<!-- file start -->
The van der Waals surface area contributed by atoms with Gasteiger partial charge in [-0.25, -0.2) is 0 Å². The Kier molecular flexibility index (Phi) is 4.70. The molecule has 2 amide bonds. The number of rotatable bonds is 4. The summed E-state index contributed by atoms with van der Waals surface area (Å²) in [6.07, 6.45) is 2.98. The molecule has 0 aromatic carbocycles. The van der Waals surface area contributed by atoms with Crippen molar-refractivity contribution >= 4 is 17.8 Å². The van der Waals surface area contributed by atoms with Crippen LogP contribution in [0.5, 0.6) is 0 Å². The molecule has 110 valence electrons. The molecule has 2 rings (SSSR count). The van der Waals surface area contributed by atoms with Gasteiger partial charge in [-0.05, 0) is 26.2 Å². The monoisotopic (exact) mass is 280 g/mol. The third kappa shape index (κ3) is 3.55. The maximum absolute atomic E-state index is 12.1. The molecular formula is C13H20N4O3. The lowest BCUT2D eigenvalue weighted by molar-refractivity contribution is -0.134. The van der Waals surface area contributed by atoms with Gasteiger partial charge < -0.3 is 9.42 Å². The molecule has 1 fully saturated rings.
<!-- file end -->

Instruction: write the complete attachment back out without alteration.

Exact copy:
The van der Waals surface area contributed by atoms with Gasteiger partial charge in [-0.25, -0.2) is 0 Å². The Kier molecular flexibility index (Phi) is 4.70. The molecule has 2 amide bonds. The number of rotatable bonds is 4. The summed E-state index contributed by atoms with van der Waals surface area (Å²) in [6.07, 6.45) is 2.98. The molecule has 0 aromatic carbocycles. The van der Waals surface area contributed by atoms with Crippen molar-refractivity contribution >= 4 is 17.8 Å². The van der Waals surface area contributed by atoms with Crippen LogP contribution in [0.5, 0.6) is 0 Å². The molecule has 110 valence electrons. The molecule has 2 rings (SSSR count). The van der Waals surface area contributed by atoms with Gasteiger partial charge in [-0.05, 0) is 26.2 Å². The monoisotopic (exact) mass is 280 g/mol. The third kappa shape index (κ3) is 3.55. The maximum absolute atomic E-state index is 12.1. The molecular formula is C13H20N4O3. The lowest BCUT2D eigenvalue weighted by molar-refractivity contribution is -0.134. The van der Waals surface area contributed by atoms with Gasteiger partial charge < -0.3 is 9.42 Å². The molecule has 1 fully saturated rings.